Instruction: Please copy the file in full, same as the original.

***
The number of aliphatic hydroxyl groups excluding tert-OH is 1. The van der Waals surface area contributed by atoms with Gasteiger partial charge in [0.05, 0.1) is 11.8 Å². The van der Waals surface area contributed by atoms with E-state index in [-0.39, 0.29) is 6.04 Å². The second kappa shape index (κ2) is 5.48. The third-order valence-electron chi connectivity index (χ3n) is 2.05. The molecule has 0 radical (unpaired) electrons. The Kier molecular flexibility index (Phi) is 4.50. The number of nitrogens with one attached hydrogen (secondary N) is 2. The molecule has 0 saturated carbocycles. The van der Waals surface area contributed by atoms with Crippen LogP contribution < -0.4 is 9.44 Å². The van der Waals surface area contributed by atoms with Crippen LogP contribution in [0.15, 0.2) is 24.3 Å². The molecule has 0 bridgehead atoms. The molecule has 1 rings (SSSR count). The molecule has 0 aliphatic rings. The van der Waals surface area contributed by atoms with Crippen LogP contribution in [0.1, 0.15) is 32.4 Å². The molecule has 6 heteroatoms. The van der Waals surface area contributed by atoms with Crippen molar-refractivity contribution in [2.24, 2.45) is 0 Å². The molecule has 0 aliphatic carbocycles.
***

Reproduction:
The number of aliphatic hydroxyl groups excluding tert-OH is 1. The van der Waals surface area contributed by atoms with Gasteiger partial charge in [0.05, 0.1) is 11.8 Å². The van der Waals surface area contributed by atoms with E-state index in [-0.39, 0.29) is 6.04 Å². The second kappa shape index (κ2) is 5.48. The third-order valence-electron chi connectivity index (χ3n) is 2.05. The molecule has 0 radical (unpaired) electrons. The Kier molecular flexibility index (Phi) is 4.50. The number of nitrogens with one attached hydrogen (secondary N) is 2. The molecule has 0 saturated carbocycles. The van der Waals surface area contributed by atoms with Crippen LogP contribution < -0.4 is 9.44 Å². The van der Waals surface area contributed by atoms with Crippen LogP contribution in [0.15, 0.2) is 24.3 Å². The molecule has 0 bridgehead atoms. The molecule has 1 rings (SSSR count). The molecule has 0 aliphatic rings. The van der Waals surface area contributed by atoms with Crippen LogP contribution in [0.1, 0.15) is 32.4 Å². The molecule has 6 heteroatoms. The van der Waals surface area contributed by atoms with Crippen molar-refractivity contribution in [2.24, 2.45) is 0 Å². The molecule has 0 aliphatic carbocycles.